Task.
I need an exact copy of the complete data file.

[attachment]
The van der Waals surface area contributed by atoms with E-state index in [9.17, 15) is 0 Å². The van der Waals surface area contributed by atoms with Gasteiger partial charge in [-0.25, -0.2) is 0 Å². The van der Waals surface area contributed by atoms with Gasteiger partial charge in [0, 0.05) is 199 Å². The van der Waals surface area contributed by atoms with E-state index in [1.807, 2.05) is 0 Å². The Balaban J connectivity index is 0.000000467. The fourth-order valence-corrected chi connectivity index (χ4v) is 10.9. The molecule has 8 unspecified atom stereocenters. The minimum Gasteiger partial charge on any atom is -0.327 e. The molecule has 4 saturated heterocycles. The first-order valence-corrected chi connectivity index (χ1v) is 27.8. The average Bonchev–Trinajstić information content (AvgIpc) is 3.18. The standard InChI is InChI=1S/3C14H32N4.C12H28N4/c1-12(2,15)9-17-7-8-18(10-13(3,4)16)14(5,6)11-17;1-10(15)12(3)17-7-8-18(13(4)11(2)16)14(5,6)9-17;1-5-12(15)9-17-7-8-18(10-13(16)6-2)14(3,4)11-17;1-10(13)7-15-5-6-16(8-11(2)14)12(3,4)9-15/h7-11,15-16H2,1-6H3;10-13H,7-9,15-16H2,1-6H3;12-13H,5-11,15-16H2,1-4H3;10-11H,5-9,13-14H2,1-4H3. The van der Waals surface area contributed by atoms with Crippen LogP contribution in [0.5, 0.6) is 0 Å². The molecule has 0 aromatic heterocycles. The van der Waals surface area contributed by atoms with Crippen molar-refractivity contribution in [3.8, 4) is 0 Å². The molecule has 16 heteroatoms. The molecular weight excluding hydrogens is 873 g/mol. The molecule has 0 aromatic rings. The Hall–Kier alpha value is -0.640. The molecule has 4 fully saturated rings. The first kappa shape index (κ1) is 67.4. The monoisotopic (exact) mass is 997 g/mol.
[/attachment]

The van der Waals surface area contributed by atoms with E-state index in [9.17, 15) is 0 Å². The van der Waals surface area contributed by atoms with Gasteiger partial charge in [-0.25, -0.2) is 0 Å². The van der Waals surface area contributed by atoms with Gasteiger partial charge in [0, 0.05) is 199 Å². The van der Waals surface area contributed by atoms with E-state index in [1.807, 2.05) is 0 Å². The Balaban J connectivity index is 0.000000467. The fourth-order valence-corrected chi connectivity index (χ4v) is 10.9. The molecule has 8 unspecified atom stereocenters. The minimum Gasteiger partial charge on any atom is -0.327 e. The molecule has 4 saturated heterocycles. The first-order valence-corrected chi connectivity index (χ1v) is 27.8. The average Bonchev–Trinajstić information content (AvgIpc) is 3.18. The standard InChI is InChI=1S/3C14H32N4.C12H28N4/c1-12(2,15)9-17-7-8-18(10-13(3,4)16)14(5,6)11-17;1-10(15)12(3)17-7-8-18(13(4)11(2)16)14(5,6)9-17;1-5-12(15)9-17-7-8-18(10-13(16)6-2)14(3,4)11-17;1-10(13)7-15-5-6-16(8-11(2)14)12(3,4)9-15/h7-11,15-16H2,1-6H3;10-13H,7-9,15-16H2,1-6H3;12-13H,5-11,15-16H2,1-4H3;10-11H,5-9,13-14H2,1-4H3. The van der Waals surface area contributed by atoms with Crippen LogP contribution in [0.5, 0.6) is 0 Å². The molecule has 0 aromatic heterocycles. The van der Waals surface area contributed by atoms with Crippen molar-refractivity contribution in [3.8, 4) is 0 Å². The molecule has 16 heteroatoms. The molecular weight excluding hydrogens is 873 g/mol. The molecule has 0 aromatic rings. The Hall–Kier alpha value is -0.640. The molecule has 4 fully saturated rings. The first kappa shape index (κ1) is 67.4. The monoisotopic (exact) mass is 997 g/mol.